From Challenge to Opportunity: How One CNC Program Found Creativity, Purpose, and Wellness in the Pandemic

With all the uncertainty, it can be difficult to find good in a pandemic. One CNC program took these challenges as an opportunity to focus on what they could control: learning and creativity.

Two years of intermittent closures and low program attendance make it hard to build momentum and maintain enthusiasm. The group of energetic caregivers at Ottawa-Carleton District School Board’s Bayshore site are used to giving 100 percent, so they found the situation particularly tough. After doing safety checks in the room, disinfecting equipment and toys, and engaging the handful of children, the staff still had time to spare.

“We are professionals and expect to work to our potential. Instead of exercising ways to keep busy but spending exorbitant time navigating ideas instead of implementing them, I decided to get more strategic. We decided to see what the program needed,” explains Anna Kyriakakis, Supervisor at Bayshore. “We utilized every minute of our extra time for staff development and creative projects we could otherwise never undertake during normal operating hours and conditions. This proved to be mentally healthy during COVID.”

A big concern was opening the program safely and securely. The ability to connect and stimulate the children after an absence from group care was also top of mind. Aware of the potential for emotional and cognitive delays, Anna immersed her team in trauma-informed care, brain theory research, and mental health. They received training through the City of Ottawa and Alberta Wellness Centre.  In addition, they participated in many webinars, including CMAS Virtual Cafés.

“English is the second language for many staff. Navigating new technology like Zoom wasn’t easy. With so much learning happening over the two years, it was important to have a break between all the training. I wanted to see if they could challenge themselves to other things,” recalls Anna. “I thought, what next? What could best support the program and families, while ensuring we don’t harm staff mental health or safety?”

The “what next” turned out to be a series of creative projects that showcase the team’s resourcefulness. Inspiration came from everywhere. Even pandemic delivery boxes sparked inventiveness. Annoyed with the wasteful Amazon boxes piling up in her garage, Anna brought them to the program. The cardboard was re-purposed by her colleagues to make everything from car racetracks to carnival-style games. They even created mental health-inspired activities to help children communicate their emotions. And lamination allows for quick disinfection.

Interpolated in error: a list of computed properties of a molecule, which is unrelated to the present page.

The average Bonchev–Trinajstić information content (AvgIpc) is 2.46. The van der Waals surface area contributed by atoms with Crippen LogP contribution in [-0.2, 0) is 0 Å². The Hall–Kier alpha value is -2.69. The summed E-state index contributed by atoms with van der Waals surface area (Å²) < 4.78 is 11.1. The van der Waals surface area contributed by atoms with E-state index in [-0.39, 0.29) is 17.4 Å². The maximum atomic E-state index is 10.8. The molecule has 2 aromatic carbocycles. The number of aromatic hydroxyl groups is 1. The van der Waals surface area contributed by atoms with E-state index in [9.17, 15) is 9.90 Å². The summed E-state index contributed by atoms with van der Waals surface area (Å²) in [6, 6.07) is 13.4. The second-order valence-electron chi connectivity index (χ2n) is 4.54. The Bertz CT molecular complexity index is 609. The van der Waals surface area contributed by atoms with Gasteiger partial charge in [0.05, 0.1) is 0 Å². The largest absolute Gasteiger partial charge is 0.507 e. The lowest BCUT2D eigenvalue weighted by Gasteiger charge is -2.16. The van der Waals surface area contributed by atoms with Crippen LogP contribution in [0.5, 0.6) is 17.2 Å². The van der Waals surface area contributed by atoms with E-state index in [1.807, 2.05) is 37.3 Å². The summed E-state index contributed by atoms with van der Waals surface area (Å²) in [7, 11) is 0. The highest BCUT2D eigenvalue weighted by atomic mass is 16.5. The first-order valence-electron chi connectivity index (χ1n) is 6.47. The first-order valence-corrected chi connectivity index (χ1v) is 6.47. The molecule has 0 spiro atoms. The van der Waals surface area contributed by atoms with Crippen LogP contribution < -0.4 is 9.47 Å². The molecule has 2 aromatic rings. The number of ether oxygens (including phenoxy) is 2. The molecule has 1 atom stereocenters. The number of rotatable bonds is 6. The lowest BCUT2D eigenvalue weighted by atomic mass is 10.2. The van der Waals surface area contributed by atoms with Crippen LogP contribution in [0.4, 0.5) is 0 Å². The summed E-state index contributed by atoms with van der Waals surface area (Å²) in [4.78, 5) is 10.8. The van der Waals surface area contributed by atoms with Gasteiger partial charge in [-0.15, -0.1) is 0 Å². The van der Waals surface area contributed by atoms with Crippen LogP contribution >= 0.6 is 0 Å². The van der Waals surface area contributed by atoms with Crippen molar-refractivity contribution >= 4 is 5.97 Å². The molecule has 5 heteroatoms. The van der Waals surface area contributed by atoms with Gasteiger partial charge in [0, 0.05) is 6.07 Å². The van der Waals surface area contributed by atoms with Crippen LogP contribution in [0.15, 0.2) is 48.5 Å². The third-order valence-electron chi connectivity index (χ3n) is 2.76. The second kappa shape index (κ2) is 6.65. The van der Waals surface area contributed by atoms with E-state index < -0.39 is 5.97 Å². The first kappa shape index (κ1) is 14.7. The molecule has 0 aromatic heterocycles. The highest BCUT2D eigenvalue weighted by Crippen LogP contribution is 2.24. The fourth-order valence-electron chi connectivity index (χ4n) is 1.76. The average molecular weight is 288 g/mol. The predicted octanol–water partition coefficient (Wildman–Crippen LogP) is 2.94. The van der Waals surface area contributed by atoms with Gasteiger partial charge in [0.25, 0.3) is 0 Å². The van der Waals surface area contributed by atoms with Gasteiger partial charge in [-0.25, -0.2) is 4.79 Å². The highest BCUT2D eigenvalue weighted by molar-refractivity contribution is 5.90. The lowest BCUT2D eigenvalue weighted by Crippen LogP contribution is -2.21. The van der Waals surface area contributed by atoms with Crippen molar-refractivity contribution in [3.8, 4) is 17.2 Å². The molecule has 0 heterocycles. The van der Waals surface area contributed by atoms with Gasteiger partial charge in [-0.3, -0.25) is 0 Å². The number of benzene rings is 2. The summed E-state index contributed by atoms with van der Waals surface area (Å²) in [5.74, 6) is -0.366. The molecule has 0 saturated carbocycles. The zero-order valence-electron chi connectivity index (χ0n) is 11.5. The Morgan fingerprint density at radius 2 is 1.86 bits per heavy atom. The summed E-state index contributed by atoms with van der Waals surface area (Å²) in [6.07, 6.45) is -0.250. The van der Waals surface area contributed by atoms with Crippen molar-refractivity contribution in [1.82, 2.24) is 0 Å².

Anna encouraged out-of-the-box thinking and initiative. With fabric considered unhygienic at the start of the pandemic, they used wipeable, colourful duct tape to “dress” their baby dolls. Then, they fashioned clothes from doggie bags for simple cleaning. Once textiles could be re-introduced, a staff member mentioned that she loved to knit and offered to make clothes.

“We used to buy doll clothes that were often expensive and poorly made. These are so much nicer, and the children love the textures,” says Anna. We have never seen more play with the dolls in the dramatic area. It is beautiful to see the children so engaged—we even set up a bathing area for them to wash the clothes.”

With imagination in high gear but budgets tight, the team turned to the community for donations. Not only did the program find free yarn but Anna also sourced 20 fabric swatch books. Within two days, they had five different projects on the go, including placemats for snacks and dramatic areas. They even made personal pillows that they kept in cubbies, and blankets to help soothe the children.

The staff also looked to the community for ideas, as they went beyond making crafts for use within the room. They constantly asked themselves, “What could our families use?”. Practical designs included masks–and cases to hold them. And handmade scarves, ear warmers, and mug warmers brought families comfort in winter.

“The projects kept growing in number and creativity,” says Anna. “The most important thing was building connections with families and having them feel supported. So, whether it was mittens or head warmers, we tried to focus on what they were telling us.”

Another silver lining? Her team experienced greater wellness. Meaningful engagement with the community, their job, and professional development motivated them to emerge from the pandemic with the connections, skills, and resources to hit the ground running.

And to keep running with their creativity.

“The challenge brought out the best in them and helped support their mental health,” explains Anna. “In September, we plan to build on the momentum. We will move forward with more social-emotional learning, team building, and innovative projects to meet the needs of our program and the families we serve.”